# Introduction to limits

Cet article est en anglais car il s'inscrit dans le cadre de la Math Twitter Blogosphere (MTBoS). La première mission consiste à écrire un article sur un problème ouvert que l'on affectionne, ou une particularité qui ferait que nous sommes unique en tant que professeur.

J'ai choisi de parler de mon activité d’introduction aux limites. Voici un lien vers mon annonce sur le site MTBos.

Table of Content

# 1. Introduction

Note : I'm not used to write maths in English, so please flag anything that is not right in the comments.

Hi ! This is my first mission (see my announce) in the Math Twitter Blogosphere. I eventually decided to blog about an open-ended problem I love to present to my students. Or is it really open-ended? Anyway… It goes as follow (see the original page in French) :

# 2. The activity

Every number that we ask you to find should be a natural integer.

1. Find a number greater than, or equal to 1000.
2. Find the smallest number greater than, or equal to 1000.
3. Find the greatest number greater than, or equal to 1000.
4. Find a number of which the square is greater than, or equal to 1000.
5. Find the smallest number of which the square is greater than, or equal to 1000.
6. Find the greatest number of which the square is greater than, or equal to 1000.
7. Find a number of which the square root is greater than, or equal to 1000.
8. Find the smallest number of which the square root is greater than, or equal to 1000.
9. Find the greatest number of which the square root is greater than, or equal to 1000.

I'll not detail here (lack of time) the remaining questions :

• Same questions with 1,000,000 instead of 1,000.
• Same questions (1,000 and 1,000,000) for $n^2 - 10n + 1$ instead of $n^2$ or $\sqrt{n}$.
• Same questions but the inverse of the number to find should be lower than 0.001 (and is there a smallest available? a greatest?).
• Same questions with composed functions using square, square root, inverse and the polynomial function above.

# 3. Why I find it interesting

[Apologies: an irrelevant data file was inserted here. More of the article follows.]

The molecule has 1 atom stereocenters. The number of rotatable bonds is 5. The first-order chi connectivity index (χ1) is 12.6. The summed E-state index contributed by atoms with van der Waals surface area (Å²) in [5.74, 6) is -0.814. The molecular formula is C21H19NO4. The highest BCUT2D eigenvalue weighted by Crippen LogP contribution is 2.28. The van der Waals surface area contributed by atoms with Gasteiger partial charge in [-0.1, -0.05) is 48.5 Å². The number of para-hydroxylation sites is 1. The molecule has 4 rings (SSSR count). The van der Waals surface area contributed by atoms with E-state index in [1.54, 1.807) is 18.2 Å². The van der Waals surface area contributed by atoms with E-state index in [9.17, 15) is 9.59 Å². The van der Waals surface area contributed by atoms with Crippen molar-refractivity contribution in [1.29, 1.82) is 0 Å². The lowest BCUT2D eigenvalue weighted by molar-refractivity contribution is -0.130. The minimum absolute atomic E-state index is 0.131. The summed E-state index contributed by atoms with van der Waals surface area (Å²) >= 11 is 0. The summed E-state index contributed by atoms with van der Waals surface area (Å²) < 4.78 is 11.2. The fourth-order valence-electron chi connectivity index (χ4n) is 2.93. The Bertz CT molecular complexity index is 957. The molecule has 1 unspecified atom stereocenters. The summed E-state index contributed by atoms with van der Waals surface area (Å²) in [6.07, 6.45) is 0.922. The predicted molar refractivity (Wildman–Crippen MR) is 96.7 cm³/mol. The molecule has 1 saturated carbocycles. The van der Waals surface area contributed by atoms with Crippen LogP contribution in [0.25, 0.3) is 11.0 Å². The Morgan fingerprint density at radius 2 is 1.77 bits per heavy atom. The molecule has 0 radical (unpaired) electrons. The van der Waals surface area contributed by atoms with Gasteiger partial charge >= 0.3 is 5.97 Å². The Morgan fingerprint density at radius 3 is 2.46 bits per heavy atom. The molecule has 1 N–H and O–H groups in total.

## 3.1. Earlyness

This activity is done very early in the scholar year. This sets up a direction. Some of the ideas below are important throughout the year.

Students are not used to read complete sentences in maths. As we'll go through some quite long proofs this year, I can see who will need some help very early.

## 3.3. Easyness, triviality, simplicity and infinity

The first three questions are my favorite, even if they don't help very much for the exam.

Find a number greater than, or equal to 1000.

Simply fun. Let's check the answers all together. Time to go :

• personal like 1234,
• humble like 1,000,000,000,
• simple like 1001,
• minimal like 1000…

Fun.

Find the smallest number greater than, or equal to 1000.

If ever you give this activity, at this moment you'll feel the proudness of your brilliant students. I'm joking of course but, seriously, every student (nobody will fail) will be proud, even those who think they're not made for maths.

Find the greatest number greater than, or equal to 1000.

Quite similar to the preceding question, but the infinity is now around the table. No need to insist, explain, detail, it will stay with us for many other situations.

Find a number of which the square is greater than, or equal to 1000.

This question helps me to show that at the exam, a good answer does not need to be optimal. The ones who answer 100 because they know that its square is 10,000 and they know that 10,000 is greater than 100 make a very good point.

A quick and good answer is the queen.

Find the smallest number of which the square is greater than, or equal to 1000.

Back to reality. Back to the calculator.

Find a number of which the square root is greater than, or equal to 1000.
Find the smallest number of which the square root is greater than, or equal to 1000.
Find the greatest number of which the square root is greater than, or equal to 1000.

Here the main concepts are already understood. For our first serious definition that will come right after these examples we just need another function, quite similar, but with another shape. The definition :

For any $M$, there exists an $N$ for which $n \ge N$ implies $u_n \ge M$.

## 3.4. Logic and inequalities

If $n>1000$, is $n \ge 1000$ ? Some students will be a little shocked to see this with $n$. If it's not 1000, it cannot be equal to 1000.
Eventually they will admit it for any known number, then for any $n$.

Is a square a rectangle?

## 3.5. Powers of ten

This activity is also good for recalling memories, like these important equalities : $$10^a = 1\underbrace{0…0}_{a~\text{zeroes}}$$ $$\left( 10^a \right)^2 = 10^{2a}$$ $$\sqrt{ 10^a } = 10^{\frac{a}{2}}$$ $$\frac{1}{ 10^a } = 10^{-a} = 0.\underbrace{0…1}_{a~\text{digits}}$$

A bit of culture doesn't hurt :

# 4. Conclusion

Christophe Gragnic, le 25/10/2013, 00h29'30".

Page générée le 27/05/2021, 09h06'59" (source).